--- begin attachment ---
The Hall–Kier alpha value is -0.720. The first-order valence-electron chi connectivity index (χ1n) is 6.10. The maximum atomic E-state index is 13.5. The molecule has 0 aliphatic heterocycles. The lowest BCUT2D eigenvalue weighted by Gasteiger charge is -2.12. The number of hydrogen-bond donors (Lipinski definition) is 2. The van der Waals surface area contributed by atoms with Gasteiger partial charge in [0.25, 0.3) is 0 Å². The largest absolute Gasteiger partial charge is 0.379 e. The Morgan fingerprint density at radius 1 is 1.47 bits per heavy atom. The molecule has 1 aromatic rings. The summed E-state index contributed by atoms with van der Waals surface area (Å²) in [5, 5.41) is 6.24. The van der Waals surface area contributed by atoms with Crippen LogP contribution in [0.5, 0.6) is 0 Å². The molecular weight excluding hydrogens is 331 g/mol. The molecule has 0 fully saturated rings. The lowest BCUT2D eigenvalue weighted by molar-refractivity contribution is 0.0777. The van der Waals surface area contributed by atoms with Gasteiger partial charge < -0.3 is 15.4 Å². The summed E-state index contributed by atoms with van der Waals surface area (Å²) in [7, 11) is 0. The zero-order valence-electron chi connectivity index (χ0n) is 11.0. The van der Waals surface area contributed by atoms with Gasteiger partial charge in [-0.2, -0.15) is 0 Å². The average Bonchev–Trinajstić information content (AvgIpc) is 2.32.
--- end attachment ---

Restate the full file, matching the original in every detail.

The Hall–Kier alpha value is -0.720. The first-order valence-electron chi connectivity index (χ1n) is 6.10. The maximum atomic E-state index is 13.5. The molecule has 0 aliphatic heterocycles. The lowest BCUT2D eigenvalue weighted by Gasteiger charge is -2.12. The number of hydrogen-bond donors (Lipinski definition) is 2. The van der Waals surface area contributed by atoms with Gasteiger partial charge in [0.25, 0.3) is 0 Å². The largest absolute Gasteiger partial charge is 0.379 e. The Morgan fingerprint density at radius 1 is 1.47 bits per heavy atom. The molecule has 1 aromatic rings. The summed E-state index contributed by atoms with van der Waals surface area (Å²) in [5, 5.41) is 6.24. The van der Waals surface area contributed by atoms with Crippen LogP contribution in [0.5, 0.6) is 0 Å². The molecular weight excluding hydrogens is 331 g/mol. The molecule has 0 fully saturated rings. The lowest BCUT2D eigenvalue weighted by molar-refractivity contribution is 0.0777. The van der Waals surface area contributed by atoms with Gasteiger partial charge < -0.3 is 15.4 Å². The summed E-state index contributed by atoms with van der Waals surface area (Å²) in [7, 11) is 0. The zero-order valence-electron chi connectivity index (χ0n) is 11.0. The van der Waals surface area contributed by atoms with Gasteiger partial charge in [-0.2, -0.15) is 0 Å². The average Bonchev–Trinajstić information content (AvgIpc) is 2.32.